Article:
To avoid war, the king of Athens, Aegeus (Fact: The Aegean Sea is named after King Aegeus), agreed to send seven boys and seven girls to Crete every nine years to be sacrificed (Pop Culture Fact: This myth was part of the inspiration Suzanne Collins used when writing the novel, The Hunger Games). These Athenian youths would be forced into a maze, or Labyrinth, where they had to face the Minotaur, a half-man/half-bull creature who lived in the middle of the Labyrinth (Fact: The word Labyrinth comes from the maze-like design of Knossos and it's symbol, the Labrys). After several nine-year intervals, Theseus, the son of Aegeus, volunteered to take the place of one of the sacrifices and go to Crete to kill the minotaur. Upon his arrival in Crete, Theseus entered the Labyrinth and made his way to the middle. There he encountered and killed the minotaur. With the help of King Minos's daughter, Ariadne, he then made his way out of the Labyrinth (Pop Culture Fact: In the movie Inception, the character, Ariadne, designs mazes in the dreamworld). He joined the other Athenian boys and girls and they all sailed for home.

Carvings of the Labrys, or double-bladed axe,
can be found all over Knossos.

Symbols of the bull can also be found.

Reconstructed Fresco from Knossos Palace.

Fresco depicting an athlete jumping over a bull.

Many believe this fresco depicts the prince of Knossos.
Could it really be Androgeos?

Some of Knossos's 1300 rooms

More of the rooms

Can you see why people thought it resembled a maze?

The Throne Room

The Queen's Room


In addition to being the setting for the myth about Theseus and the Minotaur, Knossos Palace is also the setting for the myth about Daedalus and Icarus. In this myth Daedalus, the creator of the Labyrinth, and his son, Icarus, try to escape the island of Crete. To do so, Daedalus creates wings made from feathers and wax. Daedalus and Icarus strap the wings onto their arms and fly away. Daedalus had warned his son not to fly too low or too high. If he flew too low, the ocean would get the feathers wet and he would fall into the sea. If he flew too high, the sun would melt the wax and he would fall into the sea. Icarus did not listen to his father and flew too high. Because of this, the wax melted and he drowned in the sea. My guide in Knossos said we should live our lives based on the message of this myth - In our lives we should not fly too high or too low, but keep a nice balance. I loved that.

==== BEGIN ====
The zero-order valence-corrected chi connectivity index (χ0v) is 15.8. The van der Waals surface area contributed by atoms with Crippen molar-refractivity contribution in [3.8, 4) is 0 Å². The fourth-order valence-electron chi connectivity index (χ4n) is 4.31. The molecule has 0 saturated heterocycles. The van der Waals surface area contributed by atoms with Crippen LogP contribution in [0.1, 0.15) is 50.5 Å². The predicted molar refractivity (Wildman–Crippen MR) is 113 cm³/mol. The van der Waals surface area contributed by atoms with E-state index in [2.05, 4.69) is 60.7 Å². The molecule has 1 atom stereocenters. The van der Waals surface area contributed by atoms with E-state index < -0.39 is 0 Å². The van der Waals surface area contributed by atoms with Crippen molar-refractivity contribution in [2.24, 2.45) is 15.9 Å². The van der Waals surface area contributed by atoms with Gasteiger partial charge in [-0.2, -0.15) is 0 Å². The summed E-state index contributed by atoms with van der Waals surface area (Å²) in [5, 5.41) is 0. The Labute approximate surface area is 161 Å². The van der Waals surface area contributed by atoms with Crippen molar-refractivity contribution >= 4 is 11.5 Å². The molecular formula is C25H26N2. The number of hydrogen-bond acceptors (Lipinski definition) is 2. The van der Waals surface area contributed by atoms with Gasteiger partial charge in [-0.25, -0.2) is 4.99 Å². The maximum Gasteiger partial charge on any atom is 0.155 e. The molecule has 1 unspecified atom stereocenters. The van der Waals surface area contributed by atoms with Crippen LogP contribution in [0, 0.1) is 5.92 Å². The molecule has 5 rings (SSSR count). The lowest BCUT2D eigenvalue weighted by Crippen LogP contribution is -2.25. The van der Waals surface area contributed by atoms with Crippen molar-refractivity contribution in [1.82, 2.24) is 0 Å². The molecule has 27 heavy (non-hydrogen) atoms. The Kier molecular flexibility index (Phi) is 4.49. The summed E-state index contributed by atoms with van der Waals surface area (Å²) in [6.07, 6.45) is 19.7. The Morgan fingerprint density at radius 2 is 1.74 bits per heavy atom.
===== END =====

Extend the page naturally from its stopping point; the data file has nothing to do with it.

As you can see, Knossos was an awesome place to visit regarding mythology, but there were other things about it that made it remarkable. Knossos also had running water, the oldest surviving theatre in Europe, and the oldest surviving road in Europe. How awesome is that?!

Terracotta water pipes ran under the entire city.
People didn't have running water 100 years ago in the USA,
but they did 3000 years ago in Knossos.

The oldest theatre in Europe.
My guide said it looks like little more than stairs,
but the idea of having a theatre more than
3000 years ago is what's impressive.

Another angle of the theatre

The oldest known road in Europe.

Rhodes

The next day of our Greek Cruise was spent on the island of Rhodes. This was my second favorite island we visited (my first being Mykonos). Rhodes is most famously known for the Colossus of Rhodes. It was the 3rd of the 7 Ancient Wonders of the World we visited.

During the morning, we went on a walking tour of Old Town. The Old Town is the oldest inhabited medieval town in Europe. It was built in the 14th Century by the Knights Hospitaller. The Order of the Hospitallers was founded in Jerusalem in 1023 to care for the sick pilgrims who came to the Holy Land. They operated there until the Holy Land was conquered by Islamic forces. The Knights then went to Rhodes, where they became known as the Knights of Rhodes, or sometimes the Knights of Saint John.

On the Island of Rhodes, the Knights became a military force defending the island from pirates, an Egyptian Sultan, and an Ottoman Sultan. The Old Town was built inside ancient castle walls, complete with arrowslits for defense, non-functioning drawbridges, and a dry mote around the wall. The old town is littered with old canon balls the size of basketballs. Modern day stores have been built within the castle walls, but they all have an old medieval look.

The medieval wall surrounding the Old Town.

The main entrance to the Old Town.

Ali, Chelsea, Amanda, Me, & Steph

The Palace

The Knights of Rhodes Shield

More Old Town

More Old Town

Check out these cobblestone streets!!

A Medieval Fountain

Beautiful Building and Foliage

I loved it. It reminded me of Robin Hood.

Sandra, Steph, Chelsea, Tanya, and Me


In the afternoon we left the port and Old Town and went to the most gorgeous beach. The water was crystal clear. We could see the bottom of it even after swimming out quite far.

Beautiful Beach!!

Me and the Aegean Sea.